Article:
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Challenge Your Eye Vol. 3

How to photograph elegant kimono-clad women 2 simple and effective tips
When travelling around Japan you will notice that in Kyoto, the likelihood of seeing kimono clad ladies is much higher than in other cities. Of course, you want to bring back home a few photos of them, don't you? Let me share with you the two most important tips I find myself repeating over and over during our photo workshops at EYExplore.

1. Choose the right model

At first glance, and for the untrained eye, all kimono look alike. However, just like the difference between cheap booze and a renowned chateau wine, not all kimono are equal. Unfortunately, with the recent abundance of cheap kimono rental shops you are more likely to run into a graceless first-timer than a kimono goddess.

You'll soon notice that the garments are too often gaudy, of poor design and that the fabric is just not in tune with the season. Wearing a pink yukata (summer cotton dress) during a freezing February simply doesn’t make any sense. Avoiding this pitfall, we at EYExplore chose Junko Sophie Okimoto to pose for our workshops.

Junko runs a blog for connoisseurs of Japanese art called ''Kimono, L'Art de Vivre - A Journey into the Realms of Japanese Elegance.'' With such a title we knew we were in good hands. The priceless kimono she owns are from her collection that she inherited from her two grandmothers. Most importantly she knows how to wear a kimono and pose elegantly. The image speaks for itself.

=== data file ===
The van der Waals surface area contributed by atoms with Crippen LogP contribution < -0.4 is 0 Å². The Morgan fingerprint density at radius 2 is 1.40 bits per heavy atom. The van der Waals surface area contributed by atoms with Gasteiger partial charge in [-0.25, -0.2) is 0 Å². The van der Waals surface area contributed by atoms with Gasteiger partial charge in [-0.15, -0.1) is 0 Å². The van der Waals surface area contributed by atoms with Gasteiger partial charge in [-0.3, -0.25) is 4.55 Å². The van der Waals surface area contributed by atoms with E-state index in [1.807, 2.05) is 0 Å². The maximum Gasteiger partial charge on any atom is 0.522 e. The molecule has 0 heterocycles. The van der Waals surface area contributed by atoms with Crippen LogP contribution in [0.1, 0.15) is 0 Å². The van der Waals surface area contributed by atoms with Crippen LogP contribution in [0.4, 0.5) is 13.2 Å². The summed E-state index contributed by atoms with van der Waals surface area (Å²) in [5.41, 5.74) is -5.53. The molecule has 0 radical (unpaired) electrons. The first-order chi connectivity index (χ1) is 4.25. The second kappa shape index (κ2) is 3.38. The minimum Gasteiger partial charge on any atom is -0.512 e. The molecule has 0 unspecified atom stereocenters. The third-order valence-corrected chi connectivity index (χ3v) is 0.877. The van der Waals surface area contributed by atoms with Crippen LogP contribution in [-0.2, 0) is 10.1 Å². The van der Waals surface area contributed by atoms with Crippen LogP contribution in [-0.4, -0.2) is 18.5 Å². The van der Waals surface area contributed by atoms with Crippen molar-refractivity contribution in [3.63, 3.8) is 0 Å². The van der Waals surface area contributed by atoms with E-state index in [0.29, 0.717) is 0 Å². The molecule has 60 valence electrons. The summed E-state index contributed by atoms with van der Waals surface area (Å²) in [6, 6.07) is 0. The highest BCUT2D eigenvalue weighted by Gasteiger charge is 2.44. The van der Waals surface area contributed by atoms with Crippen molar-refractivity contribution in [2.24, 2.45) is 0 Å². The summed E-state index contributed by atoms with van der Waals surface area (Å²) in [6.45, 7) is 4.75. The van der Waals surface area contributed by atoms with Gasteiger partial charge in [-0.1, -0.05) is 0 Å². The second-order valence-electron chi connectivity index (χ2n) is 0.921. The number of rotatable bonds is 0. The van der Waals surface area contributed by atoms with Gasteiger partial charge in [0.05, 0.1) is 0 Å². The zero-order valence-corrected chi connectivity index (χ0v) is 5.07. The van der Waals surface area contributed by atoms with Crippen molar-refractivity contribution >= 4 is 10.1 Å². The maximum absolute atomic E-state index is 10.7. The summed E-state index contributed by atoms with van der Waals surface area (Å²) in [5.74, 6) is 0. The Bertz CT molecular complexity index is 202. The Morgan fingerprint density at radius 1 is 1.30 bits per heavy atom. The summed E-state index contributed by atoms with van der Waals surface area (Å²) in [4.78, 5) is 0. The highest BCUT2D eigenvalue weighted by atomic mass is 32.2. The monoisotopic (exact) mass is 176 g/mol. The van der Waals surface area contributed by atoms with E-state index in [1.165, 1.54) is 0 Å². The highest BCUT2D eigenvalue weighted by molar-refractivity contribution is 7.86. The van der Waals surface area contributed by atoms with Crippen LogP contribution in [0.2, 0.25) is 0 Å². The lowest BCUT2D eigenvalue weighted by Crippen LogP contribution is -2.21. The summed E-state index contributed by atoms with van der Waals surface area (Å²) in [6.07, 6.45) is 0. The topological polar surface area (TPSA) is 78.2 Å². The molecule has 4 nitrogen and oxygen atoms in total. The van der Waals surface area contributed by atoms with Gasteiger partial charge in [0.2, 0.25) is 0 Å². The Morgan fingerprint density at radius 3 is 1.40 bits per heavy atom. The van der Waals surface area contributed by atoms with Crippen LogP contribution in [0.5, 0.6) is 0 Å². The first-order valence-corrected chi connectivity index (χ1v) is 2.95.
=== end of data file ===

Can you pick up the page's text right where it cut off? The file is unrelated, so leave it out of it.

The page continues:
2. Choose the right backdrop

The most common mistake I see during our workshops is a lack of care with what is in front, around and behind the model. Too often, people focus their attention solely on the subject and forget completely the surrounding environment. The edges of the frame are cluttered with unwanted junk or passersby. The choice of angle does not offer any depth, resulting in flat images.

Alright, you have yourself a stunningly beautiful lady wearing a kimono to pose for you. Now don't take her photo from an unflattering angle around ugly stuff. So, instead of cluttered streets, we chose a private temple with a pristine garden called Geshin-ji Temple. Also, take your time; give yourself - and your model - a break to reflect on what looks best. Peel your eye off the viewfinder because the answer is not to be found in there. This kind of photography is like a conversation, so don't make a monologue out of it.

Text and photos by EYExplore: EYExplore are friendly photo trainers providing fun and educational photo adventures. All levels welcome! www.eyexplore.com